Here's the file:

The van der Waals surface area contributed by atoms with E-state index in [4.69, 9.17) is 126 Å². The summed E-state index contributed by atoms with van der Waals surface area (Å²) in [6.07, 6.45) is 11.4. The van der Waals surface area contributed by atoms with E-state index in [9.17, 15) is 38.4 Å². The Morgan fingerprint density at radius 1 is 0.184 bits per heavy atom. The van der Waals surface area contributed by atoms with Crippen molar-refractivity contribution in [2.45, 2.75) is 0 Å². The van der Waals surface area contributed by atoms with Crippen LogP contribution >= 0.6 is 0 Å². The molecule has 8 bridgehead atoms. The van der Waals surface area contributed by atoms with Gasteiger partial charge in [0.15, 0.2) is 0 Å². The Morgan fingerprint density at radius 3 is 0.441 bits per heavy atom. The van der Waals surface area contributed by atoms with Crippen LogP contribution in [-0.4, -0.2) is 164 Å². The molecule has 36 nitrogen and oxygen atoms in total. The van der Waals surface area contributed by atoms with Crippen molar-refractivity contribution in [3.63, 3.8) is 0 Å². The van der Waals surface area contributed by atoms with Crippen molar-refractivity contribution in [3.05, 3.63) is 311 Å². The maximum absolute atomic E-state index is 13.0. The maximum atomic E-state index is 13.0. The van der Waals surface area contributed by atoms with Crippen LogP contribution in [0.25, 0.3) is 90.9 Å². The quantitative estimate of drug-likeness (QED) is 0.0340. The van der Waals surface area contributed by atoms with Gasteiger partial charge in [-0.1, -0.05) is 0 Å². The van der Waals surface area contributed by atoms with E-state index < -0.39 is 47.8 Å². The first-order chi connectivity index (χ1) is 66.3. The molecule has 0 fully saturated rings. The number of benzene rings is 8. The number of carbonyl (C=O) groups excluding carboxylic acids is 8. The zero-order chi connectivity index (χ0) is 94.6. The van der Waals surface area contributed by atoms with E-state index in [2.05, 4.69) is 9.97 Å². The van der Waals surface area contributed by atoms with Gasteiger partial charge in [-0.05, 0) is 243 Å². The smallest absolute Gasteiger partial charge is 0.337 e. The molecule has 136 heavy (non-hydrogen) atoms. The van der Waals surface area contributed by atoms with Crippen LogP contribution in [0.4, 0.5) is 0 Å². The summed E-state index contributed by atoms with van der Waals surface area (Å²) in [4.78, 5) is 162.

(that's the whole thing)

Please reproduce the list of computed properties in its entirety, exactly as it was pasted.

The van der Waals surface area contributed by atoms with E-state index in [4.69, 9.17) is 126 Å². The summed E-state index contributed by atoms with van der Waals surface area (Å²) in [6.07, 6.45) is 11.4. The van der Waals surface area contributed by atoms with E-state index in [9.17, 15) is 38.4 Å². The Morgan fingerprint density at radius 1 is 0.184 bits per heavy atom. The van der Waals surface area contributed by atoms with Crippen molar-refractivity contribution in [2.45, 2.75) is 0 Å². The van der Waals surface area contributed by atoms with Crippen LogP contribution >= 0.6 is 0 Å². The molecule has 8 bridgehead atoms. The van der Waals surface area contributed by atoms with Gasteiger partial charge in [0.15, 0.2) is 0 Å². The Morgan fingerprint density at radius 3 is 0.441 bits per heavy atom. The van der Waals surface area contributed by atoms with Crippen LogP contribution in [-0.4, -0.2) is 164 Å². The molecule has 36 nitrogen and oxygen atoms in total. The van der Waals surface area contributed by atoms with Crippen molar-refractivity contribution in [3.63, 3.8) is 0 Å². The van der Waals surface area contributed by atoms with Crippen molar-refractivity contribution in [3.05, 3.63) is 311 Å². The maximum absolute atomic E-state index is 13.0. The maximum atomic E-state index is 13.0. The van der Waals surface area contributed by atoms with Crippen LogP contribution in [0.25, 0.3) is 90.9 Å². The quantitative estimate of drug-likeness (QED) is 0.0340. The van der Waals surface area contributed by atoms with Gasteiger partial charge in [-0.1, -0.05) is 0 Å². The van der Waals surface area contributed by atoms with E-state index < -0.39 is 47.8 Å². The first-order chi connectivity index (χ1) is 66.3. The molecule has 0 fully saturated rings. The number of benzene rings is 8. The number of carbonyl (C=O) groups excluding carboxylic acids is 8. The zero-order chi connectivity index (χ0) is 94.6. The van der Waals surface area contributed by atoms with E-state index in [2.05, 4.69) is 9.97 Å². The van der Waals surface area contributed by atoms with Gasteiger partial charge in [-0.05, 0) is 243 Å². The smallest absolute Gasteiger partial charge is 0.337 e. The molecule has 136 heavy (non-hydrogen) atoms. The van der Waals surface area contributed by atoms with Crippen LogP contribution in [0.4, 0.5) is 0 Å². The summed E-state index contributed by atoms with van der Waals surface area (Å²) in [4.78, 5) is 162.